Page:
Q: After the Assam blasts, Congress spokesman Shakeel Ahmad had alleged that keeping in mind future political options, you have grown soft towards the BJP and started seeking revival of POTA.

A: Our stand on POTA is well known. We are not for such draconian laws. I don’t know what the Congress spokesman has referred to. But there is nothing like that.

We have been asserting repeatedly that terrorism cannot be ascribed to any one community. The recent expose has amply demonstrated that terrorist elements can come from either the Hindu community or the Muslim community. The ULFA has been known to plant bombs. So the question is to come down firmly against such networks and groups, irrespective of their community affiliations.

Q: What do you say of the Sangh Parivar’s involvement in recent terrorist activities?

A: The recent investigations into the Malegaon blasts have shown that some extremist Hindutva forces are indulging in terrorist activities. In fact, if the 2006 Nanded blasts had been properly investigated and pursued, this network which has developed so big would have been curbed.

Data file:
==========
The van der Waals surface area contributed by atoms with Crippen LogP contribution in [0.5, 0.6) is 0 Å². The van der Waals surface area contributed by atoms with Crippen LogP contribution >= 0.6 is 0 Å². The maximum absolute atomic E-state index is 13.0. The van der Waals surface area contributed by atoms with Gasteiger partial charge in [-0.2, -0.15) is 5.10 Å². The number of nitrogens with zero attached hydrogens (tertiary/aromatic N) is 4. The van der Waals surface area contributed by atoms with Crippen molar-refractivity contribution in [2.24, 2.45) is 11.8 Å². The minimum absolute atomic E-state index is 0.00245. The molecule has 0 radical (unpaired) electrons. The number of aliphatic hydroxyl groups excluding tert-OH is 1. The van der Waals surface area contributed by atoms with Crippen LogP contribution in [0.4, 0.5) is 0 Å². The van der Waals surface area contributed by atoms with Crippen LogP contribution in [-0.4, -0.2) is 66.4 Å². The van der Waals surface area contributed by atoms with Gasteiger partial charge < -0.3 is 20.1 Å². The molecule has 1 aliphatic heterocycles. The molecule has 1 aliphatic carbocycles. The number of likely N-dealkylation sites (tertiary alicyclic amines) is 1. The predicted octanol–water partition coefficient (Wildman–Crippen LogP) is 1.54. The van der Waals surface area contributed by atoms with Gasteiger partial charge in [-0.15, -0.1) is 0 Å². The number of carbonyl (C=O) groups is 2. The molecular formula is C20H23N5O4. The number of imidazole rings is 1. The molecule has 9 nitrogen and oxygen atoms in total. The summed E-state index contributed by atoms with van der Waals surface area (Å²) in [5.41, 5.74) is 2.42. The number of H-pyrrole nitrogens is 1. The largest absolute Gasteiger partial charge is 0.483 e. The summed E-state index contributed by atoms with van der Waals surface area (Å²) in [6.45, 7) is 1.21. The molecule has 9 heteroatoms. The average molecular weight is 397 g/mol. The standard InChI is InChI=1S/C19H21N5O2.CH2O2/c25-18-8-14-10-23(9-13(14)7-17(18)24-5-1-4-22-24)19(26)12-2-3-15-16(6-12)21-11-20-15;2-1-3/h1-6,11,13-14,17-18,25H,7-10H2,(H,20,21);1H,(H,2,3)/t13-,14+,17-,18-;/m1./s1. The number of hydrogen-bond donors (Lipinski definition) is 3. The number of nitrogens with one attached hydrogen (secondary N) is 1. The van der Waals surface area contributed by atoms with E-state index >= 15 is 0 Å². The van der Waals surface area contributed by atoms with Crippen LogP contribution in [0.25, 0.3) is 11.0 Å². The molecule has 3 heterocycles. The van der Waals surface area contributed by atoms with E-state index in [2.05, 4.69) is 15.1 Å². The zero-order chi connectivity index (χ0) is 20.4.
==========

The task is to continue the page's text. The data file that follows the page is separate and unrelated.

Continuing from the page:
Q: How far back do you think it goes?

A: Even in the Nanded blasts, the same players were involved. You must have noticed that the name of Bhosala Military School came up before the latest Malegaon blasts. The Maharashtra government and the Army are now saying that none apart Lieutenant-Colonel Srikant Purohit from the armed forces can be suspected of any involvement in any terrorist activity. But B. S. Moonje had been running his military school for decades, long before you and I were born.

Q: Don’t you think the armed forces and security and intelligence agencies need to do at least some internal reappraisal in the light of these revelations?